Top Ten

January 6, 2017

Maritime institutions consider changes to reference letter requirements

Some Maritime PSE institutions say they are reconsidering their reference letter requirements for scholarship and program applications due to the ongoing job action of Nova Scotia teachers, reports CBC. The Nova Scotia Teachers Union has reportedly advised its members not to write reference letters for graduating students as part of the group's work-to-rule campaign. The move has led Mount Saint Vincent University to call a mid-January meeting to discuss whether it should still require applicants for its President’s Scholarship to submit a reference letter from a teacher, principal, vice-principal, or guidance counsellor. Acadia University’s scholarship committee will also meet to discuss the school's policy of asking for two letters of reference from all students hoping to qualify for entrance scholarships. Nova Scotia Community College and Mount Allison University have also made exceptions to reference letter requirements to help address the current situation. CBC

ON nursing students to get unlimited tries for provincial licensing exam

Nursing students in Ontario will no longer need to pass the provincial licensing exam for registered nurses in Ontario within three tries, as the NCLEX-RN exam will soon allow for unlimited attempts. CBC reports that nursing students were particularly concerned about the exam, due to the fact that not all of the content was based on Canadian practices. The failure rates for the exam were reportedly much higher than those of the previous Canadian test. The Ontario College of Nurses has already reported that it will still limit other exams to three attempts in an effort to mitigate concerns about prospective nurses memorizing the exam. The change will take effect January 9th, 2016. CBC

HEC Montréal’s French identity remains strong, says school director

HEC Montréal’s French identity has never been stronger, says school director Michel Patry. The comment comes in response to concerns that have been recently voiced by professors about the school’s allegedly growing use of English. “First of all I want to point out you are required, and you need, to master French to come to HEC,” Patry told the Montreal Gazette. “The idea is to better equip the French speaking students who come to HEC, to help them deal globally, internationally. Quebec is a small, open economy. If you want to grow your business … you’ll have to deal with Canada and with the United States.” Patry acknowledged the concerns raised by professors, but added that the decision to introduce more bilingual courses into the school's curriculum was made after substantial consultation with faculty. Montreal Gazette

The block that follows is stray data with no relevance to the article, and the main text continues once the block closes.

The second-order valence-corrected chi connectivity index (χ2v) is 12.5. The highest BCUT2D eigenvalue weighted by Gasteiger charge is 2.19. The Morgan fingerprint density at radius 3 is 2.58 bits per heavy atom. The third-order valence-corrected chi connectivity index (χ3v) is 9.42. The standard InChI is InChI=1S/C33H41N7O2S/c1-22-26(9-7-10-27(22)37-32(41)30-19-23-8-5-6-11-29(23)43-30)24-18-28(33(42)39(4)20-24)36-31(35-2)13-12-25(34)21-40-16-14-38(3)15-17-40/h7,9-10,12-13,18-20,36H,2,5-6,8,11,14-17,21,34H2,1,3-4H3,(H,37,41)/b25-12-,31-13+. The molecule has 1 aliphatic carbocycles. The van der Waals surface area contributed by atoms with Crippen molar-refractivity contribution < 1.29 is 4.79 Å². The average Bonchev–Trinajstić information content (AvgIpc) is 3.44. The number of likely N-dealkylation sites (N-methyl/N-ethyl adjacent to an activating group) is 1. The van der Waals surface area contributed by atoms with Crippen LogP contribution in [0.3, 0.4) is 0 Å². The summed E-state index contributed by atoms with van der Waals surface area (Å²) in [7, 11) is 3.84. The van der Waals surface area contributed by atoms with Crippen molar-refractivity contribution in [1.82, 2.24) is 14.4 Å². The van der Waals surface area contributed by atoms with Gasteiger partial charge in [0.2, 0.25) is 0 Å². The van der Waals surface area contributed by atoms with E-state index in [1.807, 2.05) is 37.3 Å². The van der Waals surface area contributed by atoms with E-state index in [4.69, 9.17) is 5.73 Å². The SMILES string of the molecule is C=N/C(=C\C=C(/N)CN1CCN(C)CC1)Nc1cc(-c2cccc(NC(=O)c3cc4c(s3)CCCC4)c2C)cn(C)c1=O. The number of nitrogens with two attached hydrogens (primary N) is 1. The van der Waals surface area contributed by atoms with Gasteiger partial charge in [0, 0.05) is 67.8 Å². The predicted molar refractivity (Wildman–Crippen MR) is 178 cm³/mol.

UAlberta to require med school applicants to have an undergraduate degree

Starting in 2018, the University of Alberta will require applicants to its medical school to have an undergraduate degree, reports Metro. Students can currently apply after only two or three years of undergraduate study if their GPAs are high enough. According to Sita Gourishankar, assistant dean (admissions) of the Faculty of Medicine and Dentistry at UAlberta, the school is adding the requirement in order to attract students who are more broadly prepared for medical school. Medical students themselves are reportedly divided on the new policy, however, with some saying it will add an unintended barrier for some students who wish to pursue transfer degrees or co-op placements. Yet Gourishankar argues that these students are in the minority, adding that 75% of students admitted to medicine have an undergraduate degree and 90% have four or more years of undergraduate study. Metro

How to address student grade challenges before they happen

Instructors can help address grade challenges by students before they happen if they follow a few basic steps, writes David Gooblar for Chronicle Vitae. The first step, the author argues, is to be as clear as possible about your expectations and grading policies in your syllabi. The second is to clarify your grading policies throughout a semester, giving a breakdown of grading criteria at the beginning of each new assignment. The author adds that it is also crucial to create space for the appropriate discussion of grades, explain your reasoning for particular grades, and stand your ground while remaining patient with students who challenge their grades. Chronicle Vitae